After many weeks of hard labor the Sunken Garden was finally completed. The crew, foreman and architects who had worked on this project had much to be proud of. They had scooped out a bare slab of Charleston soil to create something that could truly be called a work of art. A three foot deep lake, oblong in shape, and fed by springs of natural water, ringed the garden. This new lake was surrounded by low wall decorated with statuary in the shapes of seashells, fish and other nautical designs. At the center of the lake was a small island covered with flora. The architect in chief had called for the island to be "vivid with flowers of the richest splendor."
Evidently his vision had come to pass for a newspaper correspondent who visited the island wrote that "A refined taste is manifest in the plants and flowers (many rare exotics) already flourishing, and gives promise of rare beauty, diversified, yet harmonious." Knowing it would be a popular destination, as well as a centerpiece, four bridges arced over the water to allow easy access and prevent crowds. A dome-roofed bandstand stood a short distance from the head of the lake and gave visitors a chance to look back and reflect on the majesty of the Sunken Garden as a whole.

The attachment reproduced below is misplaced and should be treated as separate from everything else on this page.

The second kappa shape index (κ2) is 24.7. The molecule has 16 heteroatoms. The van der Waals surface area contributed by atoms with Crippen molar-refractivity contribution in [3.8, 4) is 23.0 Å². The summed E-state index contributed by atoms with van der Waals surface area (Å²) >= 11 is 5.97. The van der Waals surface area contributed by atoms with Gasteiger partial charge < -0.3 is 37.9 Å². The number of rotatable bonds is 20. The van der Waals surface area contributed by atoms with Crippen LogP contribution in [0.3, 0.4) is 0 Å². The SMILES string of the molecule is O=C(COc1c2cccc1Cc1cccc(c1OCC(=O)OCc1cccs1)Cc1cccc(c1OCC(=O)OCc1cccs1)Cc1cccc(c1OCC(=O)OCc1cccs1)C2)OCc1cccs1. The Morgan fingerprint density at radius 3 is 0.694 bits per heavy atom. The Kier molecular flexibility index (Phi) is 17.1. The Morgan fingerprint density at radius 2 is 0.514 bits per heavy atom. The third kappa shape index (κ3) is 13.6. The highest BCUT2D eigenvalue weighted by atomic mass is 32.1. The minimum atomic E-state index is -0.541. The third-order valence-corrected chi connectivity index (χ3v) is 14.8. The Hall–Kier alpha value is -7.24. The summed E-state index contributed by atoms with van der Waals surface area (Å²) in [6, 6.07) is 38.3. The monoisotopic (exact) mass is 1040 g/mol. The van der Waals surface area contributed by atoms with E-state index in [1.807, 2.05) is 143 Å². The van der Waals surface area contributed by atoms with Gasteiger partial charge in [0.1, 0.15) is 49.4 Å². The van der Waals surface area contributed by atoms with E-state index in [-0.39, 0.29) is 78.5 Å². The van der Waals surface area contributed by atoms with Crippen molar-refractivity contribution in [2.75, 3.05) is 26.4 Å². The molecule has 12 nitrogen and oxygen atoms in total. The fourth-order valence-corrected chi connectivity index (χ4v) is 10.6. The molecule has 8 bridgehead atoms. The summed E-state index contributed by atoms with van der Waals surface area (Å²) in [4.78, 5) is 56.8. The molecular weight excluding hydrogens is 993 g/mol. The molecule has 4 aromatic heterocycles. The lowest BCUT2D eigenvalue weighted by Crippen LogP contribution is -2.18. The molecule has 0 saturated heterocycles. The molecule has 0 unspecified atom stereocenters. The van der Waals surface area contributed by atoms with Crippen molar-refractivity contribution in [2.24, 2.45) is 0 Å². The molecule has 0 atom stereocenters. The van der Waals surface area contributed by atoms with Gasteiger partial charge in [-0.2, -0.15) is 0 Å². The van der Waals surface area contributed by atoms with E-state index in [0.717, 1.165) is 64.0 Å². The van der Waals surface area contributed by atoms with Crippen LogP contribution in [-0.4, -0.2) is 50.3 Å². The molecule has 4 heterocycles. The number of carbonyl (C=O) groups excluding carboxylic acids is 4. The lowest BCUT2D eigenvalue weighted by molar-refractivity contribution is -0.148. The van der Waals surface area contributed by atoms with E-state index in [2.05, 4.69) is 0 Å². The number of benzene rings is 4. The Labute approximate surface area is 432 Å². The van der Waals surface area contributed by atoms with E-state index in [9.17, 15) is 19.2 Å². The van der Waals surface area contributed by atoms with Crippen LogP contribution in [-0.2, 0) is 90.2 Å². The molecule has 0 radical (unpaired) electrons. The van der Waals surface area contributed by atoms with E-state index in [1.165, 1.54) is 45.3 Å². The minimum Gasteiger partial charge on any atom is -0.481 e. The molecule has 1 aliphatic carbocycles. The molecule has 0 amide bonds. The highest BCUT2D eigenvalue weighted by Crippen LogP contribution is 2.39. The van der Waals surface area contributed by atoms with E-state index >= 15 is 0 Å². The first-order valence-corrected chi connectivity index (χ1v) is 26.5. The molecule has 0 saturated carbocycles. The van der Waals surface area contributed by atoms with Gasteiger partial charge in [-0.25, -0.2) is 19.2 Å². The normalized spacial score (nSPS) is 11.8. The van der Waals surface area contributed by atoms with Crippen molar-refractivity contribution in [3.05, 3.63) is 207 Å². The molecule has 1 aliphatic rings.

Yet, as beautiful as it was, this was just a small part of a larger affair. A city once stood on the banks of the Sunken Gardens in Hampton Park. It was called the Ivory City, named for its stark white plaster facade of its' three main buildings, the Cotton Palace, the South Carolina Building, and the Palace of Commerce. These massive structures were "Palaces" in name only; they were made not made of stone, but of wood and a mixture of plaster and cement called "staff", which was then painted white.
To promote Charleston, and to prove to the world that the Holy City had survived the physical and economic devastation wrought by such events as the Civil War and the Earthquake of 1886 it was decided to host an Exposition. The official title was the South Carolina Inter-State and West Indian Exposition. The Exposition ran from the end of 1901 to early 1902, and by most accounts, it was considered a financial failure. Yet, this display of industry did manage to attract some new businesses to the area. Perhaps the most tangible benefit is one of Charleston's most beloved recreational spots - Hampton Park. After the Expo folded, much of the area remained a public park, and although the original design for the Sunken Garden, except for the bandstand, is no longer visible, Hampton Park remains a fitting tribute to the spirit of endurance shown by Charleston in 1901.
Michael D. Coker is a Charleston native, published author, and licensed tour guide. He has worked in local museums for 15 years, and has developed a reputation for his extensive knowledge of history. You can reach Michael by email by clicking on the links above.